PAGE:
Company questions why Taula Strong is on prohibited list


Taula Beverages Company Limited is questioning why Taula Strong is linked to the ethanol investigation ongoing by the Alcohol Control Board.

While in support of the Board’s investigation to crack down on some of the local manufacturing of alleged unsafe and unmonitored vodka, the company is disappointed Taula Strong continues to be banned.

This is outlined in a statement issued in response to questions from Radio Polynesia.

The Taula Beverages Company commended the Government for lifting the ban on some alcohol products, noting its a move in the right direction.

“However, we are sad to see that Taula Strong continues to be banned. “The disappointment is shared with our large customer base, who have also voiced their dissatisfaction to us regarding the inability to have their preferred beverage. 

The continuation of the ban on Taula Strong, after the lockdown period had ended will have significant impacts on the Government in form of excise revenue and Taula Beverages Co. Ltd’s survival,” the statement reads. 

Taula Strong is one of the local beers temporarily banned for sale including Vailima Lager, Sili, Moni and all locally manufactured Vodka by the Alcohol Control Board.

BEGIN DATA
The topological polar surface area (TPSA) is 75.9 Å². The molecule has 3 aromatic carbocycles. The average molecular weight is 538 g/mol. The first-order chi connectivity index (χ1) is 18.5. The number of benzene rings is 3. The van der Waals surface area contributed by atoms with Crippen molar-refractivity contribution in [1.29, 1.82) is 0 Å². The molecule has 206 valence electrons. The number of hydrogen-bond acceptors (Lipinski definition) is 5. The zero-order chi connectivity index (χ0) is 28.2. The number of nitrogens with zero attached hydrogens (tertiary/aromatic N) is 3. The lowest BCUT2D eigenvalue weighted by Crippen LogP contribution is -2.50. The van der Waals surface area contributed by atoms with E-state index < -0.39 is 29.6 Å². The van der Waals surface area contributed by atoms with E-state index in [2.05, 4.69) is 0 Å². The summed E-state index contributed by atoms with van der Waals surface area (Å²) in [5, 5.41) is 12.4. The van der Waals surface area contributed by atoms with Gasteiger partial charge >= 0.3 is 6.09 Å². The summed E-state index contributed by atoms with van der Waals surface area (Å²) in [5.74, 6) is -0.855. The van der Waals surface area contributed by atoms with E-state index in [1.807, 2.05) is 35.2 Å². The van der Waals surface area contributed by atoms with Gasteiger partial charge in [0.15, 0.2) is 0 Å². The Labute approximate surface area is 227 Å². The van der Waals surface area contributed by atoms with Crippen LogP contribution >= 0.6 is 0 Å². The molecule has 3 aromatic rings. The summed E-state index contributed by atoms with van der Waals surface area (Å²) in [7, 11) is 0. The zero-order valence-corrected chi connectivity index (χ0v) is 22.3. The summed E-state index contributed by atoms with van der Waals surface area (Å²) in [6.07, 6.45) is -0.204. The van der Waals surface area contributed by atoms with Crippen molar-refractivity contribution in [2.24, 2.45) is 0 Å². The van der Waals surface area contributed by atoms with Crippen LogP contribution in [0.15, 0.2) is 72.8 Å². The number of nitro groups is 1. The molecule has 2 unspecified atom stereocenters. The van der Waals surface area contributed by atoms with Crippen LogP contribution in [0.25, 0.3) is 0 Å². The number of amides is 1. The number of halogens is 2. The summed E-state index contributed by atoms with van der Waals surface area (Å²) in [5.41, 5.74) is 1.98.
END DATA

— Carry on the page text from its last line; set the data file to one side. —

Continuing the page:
This is in line with their previous notices “related to the temporary prohibition now placed on the importation of ethyl alcohol (ethanol), and the ongoing review by the Board on some of our locally manufactured liquor products

The manufacture, distribution and sale of the following liquor products, in all its current sizes and volumes, is to remain prohibited from 12 am Wednesday 20th April 2022 until further notice.”

Taula Beverages says they support the temporary prohibition of imported ethanol as the Board undertakes further investigation.

“We believe it to be essential to the safety of the community that the crackdown on some of the local manufacturing of [alleged] unsafe and unmonitored vodka.” 

Also, Taula hopes to seek further open dialogue with the Liquor Board regarding this matter and they cannot comment any further.

“Hopefully, we will have the opportunity to do so after we are able to have an audience with the Liquor Board.”  

Taula does not use or add ethanol for Taula Strong and its evident in the site visits conducted by the Ministry of Customs and Revenue at the brewery multiple times.

Taula follows the German Purity law, which is the world’s oldest food safety law still in existence for over 500 years and the statute limits German beer brewers to just four ingredients: malt, hops, yeast and water.

Questions sent to the Chairman of the Alcohol Control Board Tuala Iosefo Ponifasio were not answered as of press time.